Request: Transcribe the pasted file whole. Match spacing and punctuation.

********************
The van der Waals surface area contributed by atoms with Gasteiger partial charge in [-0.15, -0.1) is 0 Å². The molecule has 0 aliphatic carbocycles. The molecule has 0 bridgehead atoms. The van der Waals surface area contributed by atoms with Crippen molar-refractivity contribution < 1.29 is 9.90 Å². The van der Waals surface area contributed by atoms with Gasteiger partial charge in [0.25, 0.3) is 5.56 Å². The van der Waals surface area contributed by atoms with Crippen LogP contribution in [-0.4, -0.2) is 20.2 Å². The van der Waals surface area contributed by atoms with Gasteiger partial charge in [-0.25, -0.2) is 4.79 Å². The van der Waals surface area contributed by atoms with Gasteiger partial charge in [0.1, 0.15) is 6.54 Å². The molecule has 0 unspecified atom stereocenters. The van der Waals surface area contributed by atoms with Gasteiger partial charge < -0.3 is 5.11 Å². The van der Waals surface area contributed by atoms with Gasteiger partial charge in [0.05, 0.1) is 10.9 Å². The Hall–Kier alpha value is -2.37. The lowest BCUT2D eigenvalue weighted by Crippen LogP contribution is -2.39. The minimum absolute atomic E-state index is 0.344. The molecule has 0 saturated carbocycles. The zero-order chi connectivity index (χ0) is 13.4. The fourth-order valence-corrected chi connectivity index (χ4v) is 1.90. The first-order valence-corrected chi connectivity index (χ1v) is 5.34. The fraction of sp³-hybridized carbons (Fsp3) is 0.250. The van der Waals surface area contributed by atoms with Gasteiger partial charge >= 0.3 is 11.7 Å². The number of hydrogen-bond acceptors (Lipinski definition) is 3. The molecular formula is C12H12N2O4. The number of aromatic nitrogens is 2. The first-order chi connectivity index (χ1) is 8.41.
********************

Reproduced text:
The van der Waals surface area contributed by atoms with Gasteiger partial charge in [-0.15, -0.1) is 0 Å². The molecule has 0 aliphatic carbocycles. The molecule has 0 bridgehead atoms. The van der Waals surface area contributed by atoms with Crippen molar-refractivity contribution < 1.29 is 9.90 Å². The van der Waals surface area contributed by atoms with Gasteiger partial charge in [0.25, 0.3) is 5.56 Å². The van der Waals surface area contributed by atoms with Crippen LogP contribution in [-0.4, -0.2) is 20.2 Å². The van der Waals surface area contributed by atoms with Gasteiger partial charge in [-0.25, -0.2) is 4.79 Å². The van der Waals surface area contributed by atoms with Gasteiger partial charge in [0.1, 0.15) is 6.54 Å². The molecule has 0 unspecified atom stereocenters. The van der Waals surface area contributed by atoms with Gasteiger partial charge < -0.3 is 5.11 Å². The van der Waals surface area contributed by atoms with Gasteiger partial charge in [0.05, 0.1) is 10.9 Å². The Hall–Kier alpha value is -2.37. The lowest BCUT2D eigenvalue weighted by Crippen LogP contribution is -2.39. The minimum absolute atomic E-state index is 0.344. The molecule has 0 saturated carbocycles. The zero-order chi connectivity index (χ0) is 13.4. The fourth-order valence-corrected chi connectivity index (χ4v) is 1.90. The first-order valence-corrected chi connectivity index (χ1v) is 5.34. The fraction of sp³-hybridized carbons (Fsp3) is 0.250. The van der Waals surface area contributed by atoms with Gasteiger partial charge >= 0.3 is 11.7 Å². The number of hydrogen-bond acceptors (Lipinski definition) is 3. The molecular formula is C12H12N2O4. The number of aromatic nitrogens is 2. The first-order chi connectivity index (χ1) is 8.41.